Yes, the poem first appeared in Two Rivers Review, but before it landed there, it had been accepted by New York Quarterly. I waited and waited for the publication. Finally, I queried and received no response. A phone call brought forth a disconnected line. Then I learned that the editor, William Packard, had died. I sent the poem to another journal where it was accepted, but that editor wanted to omit the final stanza. That felt completely wrong, so I declined. Then I sent it to Phil Memmer, editor of TRR. He accepted it, but suggested a minor revision in the fourth stanza. I liked his idea so agreed.
When I put the poem in Eve’s Red Dress, that last revision didn’t seem quite right, so I made another change and that’s the one I’ve stuck with. Although the poem didn’t initially take me too terribly long to write, as you can tell, the poem traveled around before it ended up in print. This is a poem I often read at readings as audiences respond well to it. It makes them laugh, but it also makes them sad. I like that combination.
RRB:I have to confess, it’s a little difficult for me to understand how a piece like this wouldn’t be snapped up immediately—death in the family or not. However, both you and I have enough experience in this racket to know there’s never a guarantee that a piece, no matter how well accomplished, will be accepted by every editor. It’s in the nature of game: (1) know your editor; (2) read the poetry (and the archives) at a given site to see what kind of stuff he or she likes and publishes; (3) see if there’s a possible fit between your own piece and whatever you find there; and (4) send it on a wing and a prayer if there is. Then leave the rest to chance and the editor’s whim.
Let’s look at another one, shall we? The following piece, “Gender Issue,” could, I suppose, also strike a controversial chord. If I understand correctly, it first appeared in Margie and was then published in your own collection, What Feeds Us (Wind Publications, 2006).
I want to sing
a song worthy of
the avocado, renegade
fruit, strict individualist, pear
gone crazy. Praise to its skin
like an armadillo’s, the refusal
to adulate beauty. Schmoo-shaped
and always face forward, it is what it
is. Kudos to its courage, its inherent love
of democracy. Hosannas for its motley coat,
neither black, brown, nor green, but purple-hued,
like a bruise. Unlike the obstreperous coconut, the
avocado yields to the knife, surrenders its hide of leather,
blade sliding under the skin and stripping the fruit. Praise
to its nakedness posed before me, homely, yellow-green,
and slippery, bottom-heavy like a woman in a Renoir, her
flesh soft velvet. I cup the fruit in my palm, slice and hold,
slice and hold, down to the stone at the core, firm fist at the
center. Pale peridot crescents slip out, like slivers of moon.
Exquisite moment of ripeness! a dash of salt, the first bite
squishes between tongue and palate, eases down my
throat, oozes vitamins and oil. Could anything be more
delicious, more digestible? Plaudits to its versatility,
yummy in Cobb salad, saucy in guacamole, boldly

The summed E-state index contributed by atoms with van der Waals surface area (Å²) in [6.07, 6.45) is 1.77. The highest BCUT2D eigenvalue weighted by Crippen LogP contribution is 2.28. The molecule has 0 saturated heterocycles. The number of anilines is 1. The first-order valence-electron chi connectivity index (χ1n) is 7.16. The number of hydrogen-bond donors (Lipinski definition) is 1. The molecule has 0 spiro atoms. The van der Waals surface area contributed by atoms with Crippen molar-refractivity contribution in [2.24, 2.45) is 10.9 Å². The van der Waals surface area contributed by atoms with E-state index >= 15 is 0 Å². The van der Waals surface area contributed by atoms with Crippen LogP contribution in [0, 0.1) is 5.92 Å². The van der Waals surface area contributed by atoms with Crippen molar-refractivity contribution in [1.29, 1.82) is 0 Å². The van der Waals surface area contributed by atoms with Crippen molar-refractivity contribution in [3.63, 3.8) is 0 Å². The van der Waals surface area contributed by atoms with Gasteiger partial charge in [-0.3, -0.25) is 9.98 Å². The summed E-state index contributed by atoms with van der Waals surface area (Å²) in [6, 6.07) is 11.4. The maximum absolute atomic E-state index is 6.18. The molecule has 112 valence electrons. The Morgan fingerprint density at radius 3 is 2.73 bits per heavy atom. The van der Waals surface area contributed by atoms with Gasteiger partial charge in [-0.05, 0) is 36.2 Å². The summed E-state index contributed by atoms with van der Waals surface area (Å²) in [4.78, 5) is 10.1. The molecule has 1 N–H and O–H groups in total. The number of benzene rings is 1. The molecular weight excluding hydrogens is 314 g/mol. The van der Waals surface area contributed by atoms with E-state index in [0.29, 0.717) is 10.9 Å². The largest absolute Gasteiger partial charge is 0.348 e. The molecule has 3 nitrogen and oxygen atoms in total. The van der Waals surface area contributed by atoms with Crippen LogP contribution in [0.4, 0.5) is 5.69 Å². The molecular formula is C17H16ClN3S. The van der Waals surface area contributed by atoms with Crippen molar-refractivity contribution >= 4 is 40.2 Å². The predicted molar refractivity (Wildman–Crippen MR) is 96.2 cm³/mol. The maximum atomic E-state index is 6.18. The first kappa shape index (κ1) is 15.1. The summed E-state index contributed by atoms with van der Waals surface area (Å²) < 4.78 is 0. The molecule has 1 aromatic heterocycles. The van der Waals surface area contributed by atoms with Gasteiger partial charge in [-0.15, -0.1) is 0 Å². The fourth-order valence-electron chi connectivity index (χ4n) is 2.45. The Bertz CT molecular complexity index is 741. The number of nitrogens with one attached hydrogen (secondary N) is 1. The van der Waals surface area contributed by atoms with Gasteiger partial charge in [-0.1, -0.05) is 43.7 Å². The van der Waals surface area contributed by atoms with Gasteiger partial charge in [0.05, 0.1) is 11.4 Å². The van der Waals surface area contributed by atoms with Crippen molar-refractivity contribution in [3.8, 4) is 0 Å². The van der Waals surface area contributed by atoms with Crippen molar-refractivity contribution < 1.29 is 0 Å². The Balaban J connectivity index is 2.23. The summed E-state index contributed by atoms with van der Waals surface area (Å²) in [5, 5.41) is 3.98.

stuffed with crabmeat. My avocado dangles from
a tree, lifts its puckered face to the sun, pulls
all that light inside. Praise it for being small,
misshapen, and durable. Praise it for
the largeness of its heart.
Stripping the Lemon
—after Strip-Tease by Jeff Hayes
I could be peeled
like that, in liberal
strips, one end
to the other, skin
lifted off in a spiral,
your hands aswirl,
knife slicing, flesh
like a bridal veil,
top end and bottom,
with zest, stroke
of the blade
missing a patch
at the top, tip
a generous nipple.
I could be
Would you lift
off this skin,
let it float
like a boa?
Would you grate
gold, my sparkling
sun, my outrageous
egg yolk yellow?
Would you take me
as I am, or squeeze
and squeeze, make me
what I would not be—
a sorbet, a pudding, a pie?
DSL:This one always raises some eyebrows, especially among young male audience members. It seems to make them uncomfortable. They are uncertain, perhaps, of their own masculinity, and here’s a poem about a man who wants to play with dolls. And then they don’t quite know what to make of the transition that takes place. When I read the poem aloud, I can see guys looking at each other, stirring in their seats. They’re somewhat embarrassed by the notion of a man giving birth.
I explain that the poem evolved from two things: 1) hearing a woman say that if men had the babies they’d probably commit less violence against women, and 2) hearing George Costanza, from the “Seinfeld” TV show, say in one episode that he’d like to play with dolls. So the poem begins with the doll idea, then moves into the birth idea, and ends with the violence idea. I was not consciously making that happen; I let it happen. Then, of course, in revision, I honed it.
The idea of a man giving birth is really not that revolutionary. There’ve been a few movies made using the theme. There have also been a number of movies and TV shows about men raising babies. And I have a suspicion that most men at some time wonder what it’s like to have a baby growing inside your body, what it feels like to give birth, what it feels like to nurse a baby. When I pose any of that as a question, most men say they have not had such thoughts. I suspect they’re not telling the truth.